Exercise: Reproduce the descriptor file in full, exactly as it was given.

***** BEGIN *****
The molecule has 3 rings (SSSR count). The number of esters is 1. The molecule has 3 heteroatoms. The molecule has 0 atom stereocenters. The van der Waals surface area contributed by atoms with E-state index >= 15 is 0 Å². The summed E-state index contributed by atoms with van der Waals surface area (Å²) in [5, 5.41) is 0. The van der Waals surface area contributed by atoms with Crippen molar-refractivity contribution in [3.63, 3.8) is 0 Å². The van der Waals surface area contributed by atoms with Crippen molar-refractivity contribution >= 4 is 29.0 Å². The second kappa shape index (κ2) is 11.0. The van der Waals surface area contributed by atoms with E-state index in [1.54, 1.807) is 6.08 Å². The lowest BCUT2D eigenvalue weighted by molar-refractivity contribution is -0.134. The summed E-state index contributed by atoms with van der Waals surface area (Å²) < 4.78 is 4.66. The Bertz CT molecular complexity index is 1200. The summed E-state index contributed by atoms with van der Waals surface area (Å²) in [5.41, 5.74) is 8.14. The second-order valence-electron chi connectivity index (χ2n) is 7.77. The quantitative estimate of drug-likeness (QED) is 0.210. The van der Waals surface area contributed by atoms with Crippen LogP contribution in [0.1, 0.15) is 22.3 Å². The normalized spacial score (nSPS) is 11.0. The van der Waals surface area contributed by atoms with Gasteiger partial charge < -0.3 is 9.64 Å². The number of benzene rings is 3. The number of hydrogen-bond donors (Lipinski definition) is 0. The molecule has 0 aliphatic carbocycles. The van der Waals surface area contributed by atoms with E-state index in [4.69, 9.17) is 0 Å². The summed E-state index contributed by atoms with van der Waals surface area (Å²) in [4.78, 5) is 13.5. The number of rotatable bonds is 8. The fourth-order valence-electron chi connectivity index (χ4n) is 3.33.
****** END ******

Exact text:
The molecule has 3 rings (SSSR count). The number of esters is 1. The molecule has 3 heteroatoms. The molecule has 0 atom stereocenters. The van der Waals surface area contributed by atoms with E-state index >= 15 is 0 Å². The summed E-state index contributed by atoms with van der Waals surface area (Å²) in [5, 5.41) is 0. The van der Waals surface area contributed by atoms with Crippen molar-refractivity contribution in [3.63, 3.8) is 0 Å². The van der Waals surface area contributed by atoms with Crippen molar-refractivity contribution >= 4 is 29.0 Å². The second kappa shape index (κ2) is 11.0. The van der Waals surface area contributed by atoms with E-state index in [1.54, 1.807) is 6.08 Å². The lowest BCUT2D eigenvalue weighted by molar-refractivity contribution is -0.134. The summed E-state index contributed by atoms with van der Waals surface area (Å²) < 4.78 is 4.66. The Bertz CT molecular complexity index is 1200. The summed E-state index contributed by atoms with van der Waals surface area (Å²) in [5.41, 5.74) is 8.14. The second-order valence-electron chi connectivity index (χ2n) is 7.77. The quantitative estimate of drug-likeness (QED) is 0.210. The van der Waals surface area contributed by atoms with Crippen LogP contribution in [0.1, 0.15) is 22.3 Å². The normalized spacial score (nSPS) is 11.0. The van der Waals surface area contributed by atoms with Gasteiger partial charge < -0.3 is 9.64 Å². The number of benzene rings is 3. The number of hydrogen-bond donors (Lipinski definition) is 0. The molecule has 0 aliphatic carbocycles. The van der Waals surface area contributed by atoms with E-state index in [4.69, 9.17) is 0 Å². The summed E-state index contributed by atoms with van der Waals surface area (Å²) in [4.78, 5) is 13.5. The number of rotatable bonds is 8. The fourth-order valence-electron chi connectivity index (χ4n) is 3.33.